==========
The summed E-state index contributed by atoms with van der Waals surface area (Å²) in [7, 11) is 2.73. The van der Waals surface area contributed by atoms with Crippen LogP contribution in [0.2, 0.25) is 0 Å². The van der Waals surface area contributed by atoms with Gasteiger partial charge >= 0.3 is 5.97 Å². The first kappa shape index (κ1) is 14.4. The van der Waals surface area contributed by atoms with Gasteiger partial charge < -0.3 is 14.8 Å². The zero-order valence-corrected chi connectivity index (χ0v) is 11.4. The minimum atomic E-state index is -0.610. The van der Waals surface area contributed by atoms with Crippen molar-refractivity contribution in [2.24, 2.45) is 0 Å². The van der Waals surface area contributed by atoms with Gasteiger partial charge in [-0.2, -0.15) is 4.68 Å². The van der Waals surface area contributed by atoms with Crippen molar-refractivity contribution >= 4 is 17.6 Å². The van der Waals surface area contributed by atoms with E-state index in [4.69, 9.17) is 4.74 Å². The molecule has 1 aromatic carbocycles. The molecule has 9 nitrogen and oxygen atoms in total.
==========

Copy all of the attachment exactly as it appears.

The summed E-state index contributed by atoms with van der Waals surface area (Å²) in [7, 11) is 2.73. The van der Waals surface area contributed by atoms with Crippen LogP contribution in [0.2, 0.25) is 0 Å². The van der Waals surface area contributed by atoms with Gasteiger partial charge >= 0.3 is 5.97 Å². The first kappa shape index (κ1) is 14.4. The van der Waals surface area contributed by atoms with Gasteiger partial charge < -0.3 is 14.8 Å². The zero-order valence-corrected chi connectivity index (χ0v) is 11.4. The minimum atomic E-state index is -0.610. The van der Waals surface area contributed by atoms with Crippen molar-refractivity contribution in [2.24, 2.45) is 0 Å². The van der Waals surface area contributed by atoms with Gasteiger partial charge in [-0.2, -0.15) is 4.68 Å². The van der Waals surface area contributed by atoms with Crippen molar-refractivity contribution >= 4 is 17.6 Å². The van der Waals surface area contributed by atoms with E-state index in [4.69, 9.17) is 4.74 Å². The molecule has 1 aromatic carbocycles. The molecule has 9 nitrogen and oxygen atoms in total.